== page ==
I'd just crowded into my seat, squeezing between my knees the bottle of water giving life to my bunch of sunflowers wrapped in plastic. A man boarded the rapid bus behind me, and I watched as he stepped past his fellow passengers who were huddled in a bunch, tapping passes on the fare reader or ironing dollar bills against their pants before guiding them into the machine.
The man got close to the driver and leaned in, asking if the driver needed to see his card.
"No, it's cool. I know you," the driver replied.
The man's face broke into a toothy, beaming smile. "He knows me!" he announced as he made his way down the bus aisle.
Taking his seat midway through the double carriage, he arranged his bright blue earphones and pushed play on his potable CD player. It wasn't long before the sound of his singing(?) filled the bus.
People looked over their shoulders, trying to identify the source of what could barely be called a song, more an off-key mrowling-howling-growling that hit occasional notes of pain and momentary highlights of someone recovering from a root canal yet attempting to learn to incant a sermon in Hebrew.
But when the crooner's critics noted that he was developmentally disabled, they turned back in their seats, resigned to what is with a grimace of annoyance. Maybe actual aural pain.
"I don't know this tune," my seatmate, a man with wavy Paul McCartney hair and a nervous, sweet smile whispered to me, pained.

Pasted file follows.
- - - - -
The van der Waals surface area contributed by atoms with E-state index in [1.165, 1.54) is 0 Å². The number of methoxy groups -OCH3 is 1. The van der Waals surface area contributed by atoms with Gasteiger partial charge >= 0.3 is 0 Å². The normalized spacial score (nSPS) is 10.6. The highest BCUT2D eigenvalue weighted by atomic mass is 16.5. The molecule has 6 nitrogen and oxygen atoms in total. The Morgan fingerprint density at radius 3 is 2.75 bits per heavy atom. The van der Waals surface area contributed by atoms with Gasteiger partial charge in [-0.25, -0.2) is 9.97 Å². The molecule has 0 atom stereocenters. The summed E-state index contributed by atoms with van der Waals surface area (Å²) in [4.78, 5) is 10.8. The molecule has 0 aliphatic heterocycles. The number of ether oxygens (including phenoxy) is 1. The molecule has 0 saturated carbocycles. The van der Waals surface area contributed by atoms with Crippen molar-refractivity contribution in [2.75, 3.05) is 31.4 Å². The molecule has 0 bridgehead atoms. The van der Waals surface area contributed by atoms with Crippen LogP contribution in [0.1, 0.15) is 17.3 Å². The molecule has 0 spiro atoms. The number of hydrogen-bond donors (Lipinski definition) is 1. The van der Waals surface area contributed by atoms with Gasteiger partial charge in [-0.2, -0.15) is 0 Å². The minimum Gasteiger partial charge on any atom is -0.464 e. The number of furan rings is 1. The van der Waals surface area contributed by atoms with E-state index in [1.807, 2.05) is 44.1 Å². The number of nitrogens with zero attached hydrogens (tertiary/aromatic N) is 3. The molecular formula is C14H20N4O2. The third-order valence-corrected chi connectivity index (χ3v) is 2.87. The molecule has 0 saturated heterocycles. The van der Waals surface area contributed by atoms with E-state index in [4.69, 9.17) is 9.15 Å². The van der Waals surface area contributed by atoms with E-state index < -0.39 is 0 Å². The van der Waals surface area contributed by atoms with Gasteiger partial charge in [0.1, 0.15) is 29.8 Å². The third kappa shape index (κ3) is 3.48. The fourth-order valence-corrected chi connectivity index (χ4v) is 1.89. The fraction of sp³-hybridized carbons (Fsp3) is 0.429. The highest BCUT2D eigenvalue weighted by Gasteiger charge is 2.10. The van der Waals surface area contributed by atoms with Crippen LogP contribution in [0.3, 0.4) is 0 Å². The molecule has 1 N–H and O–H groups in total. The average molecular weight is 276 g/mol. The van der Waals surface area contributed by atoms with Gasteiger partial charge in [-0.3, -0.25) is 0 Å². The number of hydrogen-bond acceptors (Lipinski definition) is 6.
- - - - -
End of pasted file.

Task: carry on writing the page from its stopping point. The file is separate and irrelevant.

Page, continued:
"Likely not a top 40 hit," I replied.
A few blocks and bars of UNIMAGINABLY bad music later, McCartney leaned his head toward me again. "Are you tempted to harmonize?"
I laughed, and to illustrate how god-awful my own voice is, told him the story of how my father, a pastor, had a naturally off-key singing voice, but loved to sing to God so much, he just belted it out, without a care. Until the ladies down in the nursery watching the babies, who listened to the Sunday sermon via the mic my dad wore during the service, made a request. "Could you turn off the mic during the singing?' they asked sweetly. "You're making the babies cry."
My father turned off the mic, took a singing lesson or two, and continues to sing songs of love, in a more tear-free key. And though the idea of harmonizing with this bus-serenader triggered visions of the BEST FLASH MOB EVER in my head, you know, the one where the whole bus joins in and makes sense and real song of this man's guttural whining, bringing tears to the eyes and reminding millions of YouTube viewers how we're all connected in the greater song called life, it didn't happen.
Instead, at the next stop, the driver walked back to the minstrel's seat. Driver Mike, let's call him, smiled, leaned down, and said in a low voice only audible to me and the man, "Hey, man. I know you like to sing. But it's really loud, so I have to ask you to stop."
Immediately flustered, the man started apologizing and growing agitated, but Mike the driver calmed him. He stood up straight, looked him in the eye, and said, "It's all good. You're my friend," before making his way back to the front of the bus.
That's the song Mike and the bus-minstrel left me singing tonight. That it's all good, as long as someone takes the time to look you in the eyes and say, "I know you."
(And tells you to keep it down, you're making the babies cry.)